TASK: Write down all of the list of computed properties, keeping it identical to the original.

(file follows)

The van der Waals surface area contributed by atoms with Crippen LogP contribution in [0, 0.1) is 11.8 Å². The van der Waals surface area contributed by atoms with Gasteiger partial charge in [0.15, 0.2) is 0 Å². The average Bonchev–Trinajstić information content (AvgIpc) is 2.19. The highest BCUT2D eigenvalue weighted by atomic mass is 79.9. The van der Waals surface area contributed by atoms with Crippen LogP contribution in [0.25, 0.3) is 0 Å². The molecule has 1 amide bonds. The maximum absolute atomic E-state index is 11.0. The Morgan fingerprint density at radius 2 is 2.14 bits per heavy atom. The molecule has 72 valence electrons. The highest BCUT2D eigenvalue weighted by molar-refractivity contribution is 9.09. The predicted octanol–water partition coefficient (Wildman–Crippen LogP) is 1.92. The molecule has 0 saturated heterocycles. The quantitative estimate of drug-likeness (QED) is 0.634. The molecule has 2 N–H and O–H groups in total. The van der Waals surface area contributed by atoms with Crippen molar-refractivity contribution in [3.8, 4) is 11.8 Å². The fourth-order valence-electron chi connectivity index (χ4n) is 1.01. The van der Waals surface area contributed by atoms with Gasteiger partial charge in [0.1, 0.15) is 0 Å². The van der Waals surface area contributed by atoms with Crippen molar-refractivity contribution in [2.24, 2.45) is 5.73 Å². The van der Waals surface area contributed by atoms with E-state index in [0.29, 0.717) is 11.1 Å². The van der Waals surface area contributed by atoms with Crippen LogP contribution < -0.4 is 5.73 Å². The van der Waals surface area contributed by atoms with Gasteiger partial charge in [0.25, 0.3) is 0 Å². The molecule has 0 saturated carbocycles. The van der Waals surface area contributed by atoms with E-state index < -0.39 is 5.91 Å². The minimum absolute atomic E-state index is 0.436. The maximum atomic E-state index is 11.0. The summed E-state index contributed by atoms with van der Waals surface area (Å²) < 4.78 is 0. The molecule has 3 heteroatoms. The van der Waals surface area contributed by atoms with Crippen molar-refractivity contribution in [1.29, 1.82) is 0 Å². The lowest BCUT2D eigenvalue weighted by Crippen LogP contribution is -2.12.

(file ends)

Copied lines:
The van der Waals surface area contributed by atoms with Crippen LogP contribution in [0, 0.1) is 11.8 Å². The van der Waals surface area contributed by atoms with Gasteiger partial charge in [0.15, 0.2) is 0 Å². The average Bonchev–Trinajstić information content (AvgIpc) is 2.19. The highest BCUT2D eigenvalue weighted by atomic mass is 79.9. The van der Waals surface area contributed by atoms with Crippen LogP contribution in [0.25, 0.3) is 0 Å². The molecule has 1 amide bonds. The maximum absolute atomic E-state index is 11.0. The Morgan fingerprint density at radius 2 is 2.14 bits per heavy atom. The molecule has 72 valence electrons. The highest BCUT2D eigenvalue weighted by molar-refractivity contribution is 9.09. The predicted octanol–water partition coefficient (Wildman–Crippen LogP) is 1.92. The molecule has 0 saturated heterocycles. The quantitative estimate of drug-likeness (QED) is 0.634. The molecule has 2 N–H and O–H groups in total. The van der Waals surface area contributed by atoms with Crippen molar-refractivity contribution in [3.8, 4) is 11.8 Å². The fourth-order valence-electron chi connectivity index (χ4n) is 1.01. The van der Waals surface area contributed by atoms with Gasteiger partial charge in [0.1, 0.15) is 0 Å². The van der Waals surface area contributed by atoms with Crippen molar-refractivity contribution in [2.24, 2.45) is 5.73 Å². The van der Waals surface area contributed by atoms with E-state index in [0.29, 0.717) is 11.1 Å². The van der Waals surface area contributed by atoms with Crippen LogP contribution < -0.4 is 5.73 Å². The van der Waals surface area contributed by atoms with Gasteiger partial charge in [0.25, 0.3) is 0 Å². The molecule has 0 saturated carbocycles. The van der Waals surface area contributed by atoms with E-state index < -0.39 is 5.91 Å². The minimum absolute atomic E-state index is 0.436. The maximum atomic E-state index is 11.0. The summed E-state index contributed by atoms with van der Waals surface area (Å²) < 4.78 is 0. The molecule has 3 heteroatoms. The van der Waals surface area contributed by atoms with Crippen molar-refractivity contribution in [1.29, 1.82) is 0 Å². The lowest BCUT2D eigenvalue weighted by Crippen LogP contribution is -2.12.